Monday, August 19, 2013

Wine Country Pennsylvania - Lakeview Wine Cellars

We have visited Pennsylvania before in the Now And Zin Wine Country series.  At O'Donnell Winery, Norbert O’Donnell makes due in a cold climate quite nicely with grapes taken from slightly off the usual wine grape path.  Awhile back, O'Donnell wrote to suggest I get in touch with Sam Best of Lakeview Wine Cellars in northwestern Pennsylvania.  The pair met while taking some wine classes together and they hit it off famously.

Lakeview Wine Cellars is located in the town of North East, PA, even though the community is actually in the far northwestern corner of the Keystone State.  The name refers to its position within Erie County.

Best tells me that northwestern Pennsylvania is the largest grape growing area east of the Rockies, with some 30,000 acres under vine.  The Lake Erie appellation stretches over three states, from Buffalo, New York to Toledo, Ohio.  Best proudly notes that the Lake Erie Wine Trail is the fastest-growing wine country in the northeastern US.

Best estimates there are anywhere from 150-200 grape growers within 15 miles of his winery.  A lot are growing Concord grapes, while some grow Cabernet Franc, Chardonnay,  Gruner Veltliner and Riesling.  Best says there are three major growers in his area who sell their juice to winemakers.

Becky and Sam Best
The 5,000 cases of wine produced by Lakeview each year are currently produced with juice from these growers, but Best has plans for grapes of his own.  He actually has six acres of Concord, but he is in the process of removing those vines and replanting different varieties like Noiret.  That grape was developed by the wine department at Cornell University, an institution as indispensable to winemakers in the northeastern US as Cal Davis is to California vintners.

"Noiret is similar to Cabernet Sauvignon," says Best, "with the same type of color and tannins but a little higher in acid.  It has a peppery taste and is not as fussy as, say, Pinot Noir."  The one-acre plot could take five years to start producing, and Best is looking forward to planting more varieties, too.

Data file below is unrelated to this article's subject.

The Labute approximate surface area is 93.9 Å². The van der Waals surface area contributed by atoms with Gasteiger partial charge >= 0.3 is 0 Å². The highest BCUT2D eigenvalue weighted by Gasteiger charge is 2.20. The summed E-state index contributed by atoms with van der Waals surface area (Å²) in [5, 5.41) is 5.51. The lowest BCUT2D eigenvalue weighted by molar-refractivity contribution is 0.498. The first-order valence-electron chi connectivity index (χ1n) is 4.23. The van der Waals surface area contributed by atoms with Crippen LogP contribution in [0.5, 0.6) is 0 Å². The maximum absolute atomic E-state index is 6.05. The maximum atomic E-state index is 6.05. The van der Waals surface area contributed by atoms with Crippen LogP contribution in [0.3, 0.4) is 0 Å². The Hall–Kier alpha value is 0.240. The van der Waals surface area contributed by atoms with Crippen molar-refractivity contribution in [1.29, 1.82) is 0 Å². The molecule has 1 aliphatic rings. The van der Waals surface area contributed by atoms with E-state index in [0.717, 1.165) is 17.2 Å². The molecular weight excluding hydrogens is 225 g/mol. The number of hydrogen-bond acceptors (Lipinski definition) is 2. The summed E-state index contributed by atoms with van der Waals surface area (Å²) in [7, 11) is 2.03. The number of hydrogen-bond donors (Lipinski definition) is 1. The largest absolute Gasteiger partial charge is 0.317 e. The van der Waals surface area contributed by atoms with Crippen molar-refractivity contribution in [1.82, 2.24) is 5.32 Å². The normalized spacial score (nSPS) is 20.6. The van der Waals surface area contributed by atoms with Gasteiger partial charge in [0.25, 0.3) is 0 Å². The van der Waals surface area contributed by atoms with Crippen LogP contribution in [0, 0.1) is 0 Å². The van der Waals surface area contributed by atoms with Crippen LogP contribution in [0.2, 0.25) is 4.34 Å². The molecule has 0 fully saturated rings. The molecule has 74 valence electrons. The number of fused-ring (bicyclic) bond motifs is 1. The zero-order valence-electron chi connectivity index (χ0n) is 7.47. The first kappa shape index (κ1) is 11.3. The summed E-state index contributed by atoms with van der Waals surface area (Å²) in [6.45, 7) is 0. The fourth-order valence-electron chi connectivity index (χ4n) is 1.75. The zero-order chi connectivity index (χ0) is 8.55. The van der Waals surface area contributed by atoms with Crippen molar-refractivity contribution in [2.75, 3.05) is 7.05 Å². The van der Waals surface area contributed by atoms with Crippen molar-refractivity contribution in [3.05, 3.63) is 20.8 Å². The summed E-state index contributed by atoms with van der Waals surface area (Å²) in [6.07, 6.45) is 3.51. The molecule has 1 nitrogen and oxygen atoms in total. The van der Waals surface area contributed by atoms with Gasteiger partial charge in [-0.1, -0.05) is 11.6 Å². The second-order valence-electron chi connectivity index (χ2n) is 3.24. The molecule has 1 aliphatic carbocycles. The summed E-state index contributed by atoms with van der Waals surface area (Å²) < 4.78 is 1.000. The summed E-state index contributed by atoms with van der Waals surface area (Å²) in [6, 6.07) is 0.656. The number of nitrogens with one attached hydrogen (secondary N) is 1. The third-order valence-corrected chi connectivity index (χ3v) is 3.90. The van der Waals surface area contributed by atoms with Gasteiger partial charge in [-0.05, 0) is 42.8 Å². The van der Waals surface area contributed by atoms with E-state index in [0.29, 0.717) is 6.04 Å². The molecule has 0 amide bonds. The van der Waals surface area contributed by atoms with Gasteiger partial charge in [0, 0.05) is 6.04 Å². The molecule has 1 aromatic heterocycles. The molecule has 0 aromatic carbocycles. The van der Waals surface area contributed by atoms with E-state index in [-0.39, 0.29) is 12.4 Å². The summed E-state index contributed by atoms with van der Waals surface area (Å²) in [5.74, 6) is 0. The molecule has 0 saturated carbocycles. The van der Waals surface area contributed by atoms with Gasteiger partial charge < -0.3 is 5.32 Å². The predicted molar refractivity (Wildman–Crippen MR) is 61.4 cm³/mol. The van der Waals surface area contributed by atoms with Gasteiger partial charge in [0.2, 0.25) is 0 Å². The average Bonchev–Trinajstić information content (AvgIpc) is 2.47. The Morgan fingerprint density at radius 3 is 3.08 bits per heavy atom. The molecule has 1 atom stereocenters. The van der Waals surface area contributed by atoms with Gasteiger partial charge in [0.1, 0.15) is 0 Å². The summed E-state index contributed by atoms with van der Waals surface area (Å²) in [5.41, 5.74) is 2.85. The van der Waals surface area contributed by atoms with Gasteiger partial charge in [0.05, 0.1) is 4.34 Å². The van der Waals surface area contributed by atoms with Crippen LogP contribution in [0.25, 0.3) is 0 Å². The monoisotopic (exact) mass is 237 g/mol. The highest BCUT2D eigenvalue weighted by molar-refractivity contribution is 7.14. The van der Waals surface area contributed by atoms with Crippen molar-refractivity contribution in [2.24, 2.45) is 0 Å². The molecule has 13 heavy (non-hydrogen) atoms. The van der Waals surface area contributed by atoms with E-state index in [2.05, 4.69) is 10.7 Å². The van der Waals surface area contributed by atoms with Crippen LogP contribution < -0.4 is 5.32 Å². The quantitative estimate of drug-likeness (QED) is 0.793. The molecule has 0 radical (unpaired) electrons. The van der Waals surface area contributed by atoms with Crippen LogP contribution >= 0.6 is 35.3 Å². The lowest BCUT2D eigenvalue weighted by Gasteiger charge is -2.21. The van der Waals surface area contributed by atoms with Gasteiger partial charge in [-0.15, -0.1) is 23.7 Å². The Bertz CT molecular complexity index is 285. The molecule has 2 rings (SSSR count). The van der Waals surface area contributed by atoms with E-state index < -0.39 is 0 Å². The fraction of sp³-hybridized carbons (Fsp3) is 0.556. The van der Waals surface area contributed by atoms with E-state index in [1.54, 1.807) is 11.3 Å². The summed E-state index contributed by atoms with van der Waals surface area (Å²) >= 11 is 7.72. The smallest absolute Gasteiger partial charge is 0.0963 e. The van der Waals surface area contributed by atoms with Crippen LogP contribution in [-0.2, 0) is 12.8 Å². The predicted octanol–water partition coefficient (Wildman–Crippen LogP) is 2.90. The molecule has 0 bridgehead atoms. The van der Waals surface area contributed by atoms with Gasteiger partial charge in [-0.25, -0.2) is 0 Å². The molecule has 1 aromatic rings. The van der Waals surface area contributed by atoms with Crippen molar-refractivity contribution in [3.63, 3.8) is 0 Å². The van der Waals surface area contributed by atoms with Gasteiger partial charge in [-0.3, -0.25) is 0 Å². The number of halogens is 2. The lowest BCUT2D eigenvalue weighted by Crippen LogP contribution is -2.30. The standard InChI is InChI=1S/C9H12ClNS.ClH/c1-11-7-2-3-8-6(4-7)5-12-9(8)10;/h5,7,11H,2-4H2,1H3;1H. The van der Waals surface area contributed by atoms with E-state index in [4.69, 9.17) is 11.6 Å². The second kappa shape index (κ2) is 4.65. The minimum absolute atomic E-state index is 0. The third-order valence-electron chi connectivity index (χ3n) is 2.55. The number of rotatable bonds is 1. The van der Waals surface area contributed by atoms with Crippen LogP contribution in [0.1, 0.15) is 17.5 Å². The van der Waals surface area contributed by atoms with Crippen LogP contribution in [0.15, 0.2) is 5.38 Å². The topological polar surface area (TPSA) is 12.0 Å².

Best says he specializes in dry reds and dry whites, although he sells about the same amount of sweet wine as dry.  His biggest seller at Lakeview Wine Cellars is Red Sky, a blend of Concord and Niagara grapes with a 5% mark on the residual sugar scale.  He uses only neutral Pennsylvania oak for fermentation and aging.  He also makes a wine using Steuben grapes.

Only four of Best’s 13 wines are sweet, clocking in between 3.5% and 5% residual sugar.  He makes a proprietary blend of Cabernet Sauvignon and Cabernet Franc and a Cab Franc ice wine infused with chocolate.  The grapes for his ice wine don’t come from the freezer.  They are picked frozen right off the vine.

Lakeview's Shipwreck Series of wines tips the captain's hat to the seafarers of Lake Erie.  Best claims there are more shipwrecks on Lake Erie than in the Bermuda Triangle.  He says that's due, in part, to an average depth in the Great Lake of only 58 feet.  It's the climatic effect of that relatively shallow water that keeps things temperate in the fall and spring.

I can’t wait to taste the wines made from Best’s own vineyard, although I’m sure he’s even more anxious.  Until those vines are ready, he will continue to use grapes grown by others - the best he can find - to fulfill his passion for winemaking.  If his Lakeview Wine Cellars customers can wait, so can he.